The SECURE Act 2.0 Brings Big Changes to Retirement Accounts – Part 1 – 02/01/23




Money Matters – Skloff Financial Group Question of the Month – February 1, 2023

By Aaron Skloff, AIF, CFA, MBA

Q: We read the articles ‘The SECURE Act Brings the Biggest Changes to IRAs Since Their Inception’ Part 1 Part 2, and Part 3. We have large retirement accounts, so we are concerned about paying unnecessary taxes. How can we optimize our taxes and our beneficiaries’ taxes?

A: The Problem — The SECURE Act 2.0 Changes Estate Planning, Financial Planning and Tax Planning

The SECURE (Setting Every Community Up for Retirement Enhancement) Act 2.0 became effective on January 1, 2023.  It secures and enhances the government’s coffers, as it complicates your estate planning, financial planning and tax planning.  Let’s review the key components of the SECURE ACT 2.0 below.

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The Solution – Understanding Key Components of the SECURE Act 2.0

1. Increasing the Required Minimum Distribution (RMD) Age. While the SECURE Act increased the RMD age to 72, SECURE Act 2.0 increased the RMD age to 73 and to 75 in 2033. Those that are already subject to RMDs, including those subject to inherited IRA RMDs, are not affected by this change.

2. Reducing Skipped RMD Penalty. Beginning in 2023, the penalty for skipped RMDs is reduced from 50% to 25% of the RMD amount. The penalty is reduced to 10% if the account owner completes the skipped RMD and submits a corrected tax return to the IRS in a timely manner.

3. Eliminating RMDs on Roth Accounts in Employer Sponsored Retirement Plans. Beginning in 2024, RMDs will longer be required on Roth accounts in 401(k), 403(b) and 457(b) plans. This includes participants that were or are subject to Roth RMDs.

4. Increasing Catch-up Contribution Limits on Employer Sponsored Retirement Plans. Beginning in 2025, employer sponsored retirement plan (e.g.: 401(k)s and 403(b)s) participants aged 60, 61, 62 and 63 can make catch-up contributions of up to $10,000 annually (indexed for inflation) or 150% of the catch-up contribution amount for 2024.

5. Eliminating Pre-Tax Catch-up Contributions on Employer Sponsored Retirement Plans. Beginning in 2024, catch-up contributions to 401(k), 403(b) and 457(b) plans by participants with wages more than $145,000 in the prior calendar year (adjusted for inflation in future years) must be made on a Roth basis, with after-tax dollars. Participants with wages less than or equal to $145,000 in the prior calendar year can be made on a pre-tax basis. Technically, self-employed individuals (partners and sole proprietors) are not subject to the Roth catch-up contribution requirement.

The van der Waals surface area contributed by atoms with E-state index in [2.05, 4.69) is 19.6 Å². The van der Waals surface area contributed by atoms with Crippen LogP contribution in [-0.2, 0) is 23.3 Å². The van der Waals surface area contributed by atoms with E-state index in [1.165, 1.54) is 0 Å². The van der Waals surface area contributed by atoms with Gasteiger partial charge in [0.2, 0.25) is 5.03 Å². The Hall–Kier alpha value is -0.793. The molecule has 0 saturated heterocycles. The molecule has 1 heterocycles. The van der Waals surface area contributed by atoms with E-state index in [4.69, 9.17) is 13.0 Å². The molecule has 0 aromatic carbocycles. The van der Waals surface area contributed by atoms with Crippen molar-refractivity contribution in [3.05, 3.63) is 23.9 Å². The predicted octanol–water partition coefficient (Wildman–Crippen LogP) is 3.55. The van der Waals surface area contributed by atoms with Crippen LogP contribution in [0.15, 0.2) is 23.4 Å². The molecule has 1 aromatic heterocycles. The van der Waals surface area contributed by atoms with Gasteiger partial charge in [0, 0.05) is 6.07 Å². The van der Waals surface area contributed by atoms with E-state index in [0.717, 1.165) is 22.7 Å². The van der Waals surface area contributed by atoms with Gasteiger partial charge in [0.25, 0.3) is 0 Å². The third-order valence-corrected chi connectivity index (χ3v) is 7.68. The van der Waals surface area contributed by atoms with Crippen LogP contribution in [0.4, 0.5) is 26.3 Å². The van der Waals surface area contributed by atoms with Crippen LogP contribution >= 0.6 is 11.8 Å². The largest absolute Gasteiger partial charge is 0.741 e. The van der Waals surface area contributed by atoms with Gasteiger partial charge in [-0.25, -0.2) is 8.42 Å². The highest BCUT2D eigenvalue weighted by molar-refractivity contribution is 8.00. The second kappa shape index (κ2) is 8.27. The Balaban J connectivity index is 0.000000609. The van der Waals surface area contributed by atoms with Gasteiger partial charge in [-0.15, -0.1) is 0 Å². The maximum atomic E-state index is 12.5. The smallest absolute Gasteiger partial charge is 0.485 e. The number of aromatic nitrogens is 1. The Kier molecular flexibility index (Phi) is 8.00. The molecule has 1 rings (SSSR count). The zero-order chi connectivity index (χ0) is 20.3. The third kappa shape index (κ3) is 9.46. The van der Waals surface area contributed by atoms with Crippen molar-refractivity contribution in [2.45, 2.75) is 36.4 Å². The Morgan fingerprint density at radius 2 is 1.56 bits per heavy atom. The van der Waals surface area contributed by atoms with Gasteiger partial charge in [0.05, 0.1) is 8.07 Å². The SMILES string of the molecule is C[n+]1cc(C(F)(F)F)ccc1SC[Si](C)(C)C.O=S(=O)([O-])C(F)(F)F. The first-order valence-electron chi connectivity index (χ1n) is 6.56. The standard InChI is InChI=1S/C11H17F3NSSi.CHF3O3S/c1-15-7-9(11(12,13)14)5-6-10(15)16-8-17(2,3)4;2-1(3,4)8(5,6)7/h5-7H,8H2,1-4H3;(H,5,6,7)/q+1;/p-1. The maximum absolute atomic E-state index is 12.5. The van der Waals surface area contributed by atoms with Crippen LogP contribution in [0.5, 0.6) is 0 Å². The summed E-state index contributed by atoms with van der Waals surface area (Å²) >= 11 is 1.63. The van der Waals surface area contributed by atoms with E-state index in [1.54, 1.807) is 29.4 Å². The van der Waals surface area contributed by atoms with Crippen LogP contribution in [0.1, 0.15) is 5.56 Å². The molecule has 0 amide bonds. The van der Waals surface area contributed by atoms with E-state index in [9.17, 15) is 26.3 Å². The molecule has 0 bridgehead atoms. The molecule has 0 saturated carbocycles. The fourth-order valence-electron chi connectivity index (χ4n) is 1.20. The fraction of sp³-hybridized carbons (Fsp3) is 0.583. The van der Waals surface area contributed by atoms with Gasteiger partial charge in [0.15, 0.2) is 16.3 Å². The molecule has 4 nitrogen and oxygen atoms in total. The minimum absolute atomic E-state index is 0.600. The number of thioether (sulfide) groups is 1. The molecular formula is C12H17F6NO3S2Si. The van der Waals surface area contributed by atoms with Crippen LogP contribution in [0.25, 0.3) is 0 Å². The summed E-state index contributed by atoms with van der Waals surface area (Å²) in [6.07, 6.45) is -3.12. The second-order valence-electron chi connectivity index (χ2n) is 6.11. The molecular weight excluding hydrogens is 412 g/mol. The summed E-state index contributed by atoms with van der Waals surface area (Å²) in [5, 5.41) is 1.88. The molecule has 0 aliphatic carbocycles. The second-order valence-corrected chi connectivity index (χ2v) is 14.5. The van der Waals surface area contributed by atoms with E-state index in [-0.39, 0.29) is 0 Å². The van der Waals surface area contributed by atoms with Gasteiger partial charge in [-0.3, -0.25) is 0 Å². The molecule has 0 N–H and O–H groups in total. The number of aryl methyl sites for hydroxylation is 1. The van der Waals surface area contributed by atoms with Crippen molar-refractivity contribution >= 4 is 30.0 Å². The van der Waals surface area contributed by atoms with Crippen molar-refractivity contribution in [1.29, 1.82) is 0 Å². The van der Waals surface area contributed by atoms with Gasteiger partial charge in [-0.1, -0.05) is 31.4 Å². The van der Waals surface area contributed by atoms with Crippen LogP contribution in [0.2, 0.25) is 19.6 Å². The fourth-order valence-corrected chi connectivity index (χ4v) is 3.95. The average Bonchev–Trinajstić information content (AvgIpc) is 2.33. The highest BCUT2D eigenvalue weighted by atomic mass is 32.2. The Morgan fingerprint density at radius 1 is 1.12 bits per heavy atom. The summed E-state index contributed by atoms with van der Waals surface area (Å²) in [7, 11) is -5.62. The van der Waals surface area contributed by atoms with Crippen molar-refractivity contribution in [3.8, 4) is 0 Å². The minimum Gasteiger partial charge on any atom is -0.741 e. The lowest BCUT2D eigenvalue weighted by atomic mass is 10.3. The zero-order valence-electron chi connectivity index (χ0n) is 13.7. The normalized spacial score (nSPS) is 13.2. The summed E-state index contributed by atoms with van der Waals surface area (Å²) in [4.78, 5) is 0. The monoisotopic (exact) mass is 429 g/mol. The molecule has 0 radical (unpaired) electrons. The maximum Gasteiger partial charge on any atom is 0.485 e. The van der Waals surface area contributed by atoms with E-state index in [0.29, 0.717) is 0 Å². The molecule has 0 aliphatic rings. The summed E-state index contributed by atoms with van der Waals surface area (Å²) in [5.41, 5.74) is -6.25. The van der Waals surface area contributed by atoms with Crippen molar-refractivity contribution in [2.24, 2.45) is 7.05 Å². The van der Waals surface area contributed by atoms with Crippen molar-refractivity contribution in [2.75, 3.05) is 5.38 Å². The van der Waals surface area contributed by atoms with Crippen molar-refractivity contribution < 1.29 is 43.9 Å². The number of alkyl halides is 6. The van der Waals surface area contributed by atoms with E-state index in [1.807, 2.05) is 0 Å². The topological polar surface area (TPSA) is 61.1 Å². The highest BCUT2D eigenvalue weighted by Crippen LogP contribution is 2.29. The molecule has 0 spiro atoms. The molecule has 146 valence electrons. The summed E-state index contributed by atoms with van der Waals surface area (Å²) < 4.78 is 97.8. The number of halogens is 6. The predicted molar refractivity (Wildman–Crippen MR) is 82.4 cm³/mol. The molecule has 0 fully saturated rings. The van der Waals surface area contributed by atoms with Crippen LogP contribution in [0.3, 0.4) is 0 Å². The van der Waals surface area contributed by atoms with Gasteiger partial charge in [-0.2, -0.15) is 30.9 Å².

6. Matching and Non-elective Contributions on a Roth Basis on Employer Sponsored Retirement Plans. Beginning in 2023, employers can offer participants the option to elect some or all of their vested matching and non-elective contributions to be treated as Roth contributions under a 401(k), 403(b) or 457(b) plan.

Action Steps — Work Closely with a Registered Investment Adviser (RIA) to Review Your Employer Sponsored Retirement Plan and Your Induvial Retirement Account

The SECURE Act 2.0 introduces many new requirements, and many options employers can offer.  It also brings many new choices participants should evaluate, yet not necessarily utilize. Work closely with an RIA to review your plan and individual account to optimize your estate, retirement, tax and financial planning strategies. Implement the solutions described above based on your unique circumstances.

Aaron Skloff, Accredited Investment Fiduciary (AIF), Chartered Financial Analyst (CFA), Master of Business Administration (MBA) is CEO of Skloff Financial Group, a Registered Investment Advisory firm. He can be contacted at or 908-464-3060.

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